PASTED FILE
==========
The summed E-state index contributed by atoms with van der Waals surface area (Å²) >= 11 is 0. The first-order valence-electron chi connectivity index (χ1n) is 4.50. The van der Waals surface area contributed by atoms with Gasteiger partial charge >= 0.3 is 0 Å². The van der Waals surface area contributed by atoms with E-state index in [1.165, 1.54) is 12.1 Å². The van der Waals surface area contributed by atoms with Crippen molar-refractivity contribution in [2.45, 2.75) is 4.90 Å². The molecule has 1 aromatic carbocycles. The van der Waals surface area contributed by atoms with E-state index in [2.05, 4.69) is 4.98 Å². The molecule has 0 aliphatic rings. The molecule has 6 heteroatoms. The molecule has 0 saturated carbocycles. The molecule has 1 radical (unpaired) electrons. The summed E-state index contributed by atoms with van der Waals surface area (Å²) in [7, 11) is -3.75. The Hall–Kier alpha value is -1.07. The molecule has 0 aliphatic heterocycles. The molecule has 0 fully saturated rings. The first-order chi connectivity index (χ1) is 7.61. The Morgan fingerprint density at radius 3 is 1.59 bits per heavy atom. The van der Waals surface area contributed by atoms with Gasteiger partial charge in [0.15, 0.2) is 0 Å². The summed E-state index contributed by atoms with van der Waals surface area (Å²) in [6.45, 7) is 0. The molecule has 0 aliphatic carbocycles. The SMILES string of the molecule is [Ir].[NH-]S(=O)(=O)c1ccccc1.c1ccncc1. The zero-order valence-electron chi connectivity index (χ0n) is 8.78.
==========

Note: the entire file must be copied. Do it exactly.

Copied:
The summed E-state index contributed by atoms with van der Waals surface area (Å²) >= 11 is 0. The first-order valence-electron chi connectivity index (χ1n) is 4.50. The van der Waals surface area contributed by atoms with Gasteiger partial charge >= 0.3 is 0 Å². The van der Waals surface area contributed by atoms with E-state index in [1.165, 1.54) is 12.1 Å². The van der Waals surface area contributed by atoms with Crippen molar-refractivity contribution in [2.45, 2.75) is 4.90 Å². The molecule has 1 aromatic carbocycles. The van der Waals surface area contributed by atoms with E-state index in [2.05, 4.69) is 4.98 Å². The molecule has 0 aliphatic rings. The molecule has 6 heteroatoms. The molecule has 0 saturated carbocycles. The molecule has 1 radical (unpaired) electrons. The summed E-state index contributed by atoms with van der Waals surface area (Å²) in [7, 11) is -3.75. The Hall–Kier alpha value is -1.07. The molecule has 0 aliphatic heterocycles. The molecule has 0 fully saturated rings. The first-order chi connectivity index (χ1) is 7.61. The Morgan fingerprint density at radius 3 is 1.59 bits per heavy atom. The van der Waals surface area contributed by atoms with Gasteiger partial charge in [0.15, 0.2) is 0 Å². The summed E-state index contributed by atoms with van der Waals surface area (Å²) in [6.45, 7) is 0. The molecule has 0 aliphatic carbocycles. The SMILES string of the molecule is [Ir].[NH-]S(=O)(=O)c1ccccc1.c1ccncc1. The zero-order valence-electron chi connectivity index (χ0n) is 8.78.